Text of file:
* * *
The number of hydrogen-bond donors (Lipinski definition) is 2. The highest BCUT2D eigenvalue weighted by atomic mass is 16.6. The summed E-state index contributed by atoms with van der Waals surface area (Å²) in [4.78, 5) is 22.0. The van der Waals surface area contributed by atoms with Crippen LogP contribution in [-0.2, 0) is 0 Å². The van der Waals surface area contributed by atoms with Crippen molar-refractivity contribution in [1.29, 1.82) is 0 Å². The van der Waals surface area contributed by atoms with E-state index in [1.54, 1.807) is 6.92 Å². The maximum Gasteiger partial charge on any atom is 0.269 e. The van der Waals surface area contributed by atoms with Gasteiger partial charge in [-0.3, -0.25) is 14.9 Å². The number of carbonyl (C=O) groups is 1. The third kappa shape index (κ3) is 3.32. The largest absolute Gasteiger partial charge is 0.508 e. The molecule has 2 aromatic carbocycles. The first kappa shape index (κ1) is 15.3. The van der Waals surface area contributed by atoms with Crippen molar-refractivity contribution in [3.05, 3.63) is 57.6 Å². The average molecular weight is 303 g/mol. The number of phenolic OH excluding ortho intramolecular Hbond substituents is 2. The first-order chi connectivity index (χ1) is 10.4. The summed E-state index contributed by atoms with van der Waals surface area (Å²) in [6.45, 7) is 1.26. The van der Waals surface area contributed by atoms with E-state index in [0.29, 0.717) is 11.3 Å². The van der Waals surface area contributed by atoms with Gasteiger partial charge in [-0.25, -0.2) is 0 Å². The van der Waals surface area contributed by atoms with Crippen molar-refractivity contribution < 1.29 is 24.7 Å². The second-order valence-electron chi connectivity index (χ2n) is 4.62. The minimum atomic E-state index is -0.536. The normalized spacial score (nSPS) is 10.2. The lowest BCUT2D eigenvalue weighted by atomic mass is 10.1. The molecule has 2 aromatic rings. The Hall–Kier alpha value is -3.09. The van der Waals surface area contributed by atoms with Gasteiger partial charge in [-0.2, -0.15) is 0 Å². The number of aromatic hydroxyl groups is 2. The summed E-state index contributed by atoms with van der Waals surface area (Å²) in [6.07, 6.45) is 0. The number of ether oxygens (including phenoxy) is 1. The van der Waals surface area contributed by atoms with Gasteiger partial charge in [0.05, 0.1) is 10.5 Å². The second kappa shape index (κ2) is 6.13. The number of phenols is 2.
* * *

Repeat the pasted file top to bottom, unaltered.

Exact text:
The number of hydrogen-bond donors (Lipinski definition) is 2. The highest BCUT2D eigenvalue weighted by atomic mass is 16.6. The summed E-state index contributed by atoms with van der Waals surface area (Å²) in [4.78, 5) is 22.0. The van der Waals surface area contributed by atoms with Crippen LogP contribution in [-0.2, 0) is 0 Å². The van der Waals surface area contributed by atoms with Crippen molar-refractivity contribution in [1.29, 1.82) is 0 Å². The van der Waals surface area contributed by atoms with E-state index in [1.54, 1.807) is 6.92 Å². The maximum Gasteiger partial charge on any atom is 0.269 e. The van der Waals surface area contributed by atoms with Gasteiger partial charge in [-0.3, -0.25) is 14.9 Å². The number of carbonyl (C=O) groups is 1. The third kappa shape index (κ3) is 3.32. The largest absolute Gasteiger partial charge is 0.508 e. The molecule has 2 aromatic carbocycles. The first kappa shape index (κ1) is 15.3. The van der Waals surface area contributed by atoms with Crippen molar-refractivity contribution in [3.05, 3.63) is 57.6 Å². The average molecular weight is 303 g/mol. The number of phenolic OH excluding ortho intramolecular Hbond substituents is 2. The first-order chi connectivity index (χ1) is 10.4. The summed E-state index contributed by atoms with van der Waals surface area (Å²) in [6.45, 7) is 1.26. The van der Waals surface area contributed by atoms with E-state index in [0.29, 0.717) is 11.3 Å². The van der Waals surface area contributed by atoms with Gasteiger partial charge in [-0.25, -0.2) is 0 Å². The van der Waals surface area contributed by atoms with Crippen molar-refractivity contribution < 1.29 is 24.7 Å². The second-order valence-electron chi connectivity index (χ2n) is 4.62. The minimum atomic E-state index is -0.536. The normalized spacial score (nSPS) is 10.2. The lowest BCUT2D eigenvalue weighted by atomic mass is 10.1. The molecule has 2 aromatic rings. The Hall–Kier alpha value is -3.09. The van der Waals surface area contributed by atoms with Gasteiger partial charge in [-0.2, -0.15) is 0 Å². The number of aromatic hydroxyl groups is 2. The summed E-state index contributed by atoms with van der Waals surface area (Å²) in [6.07, 6.45) is 0. The number of ether oxygens (including phenoxy) is 1. The van der Waals surface area contributed by atoms with Gasteiger partial charge in [0.05, 0.1) is 10.5 Å². The second kappa shape index (κ2) is 6.13. The number of phenols is 2.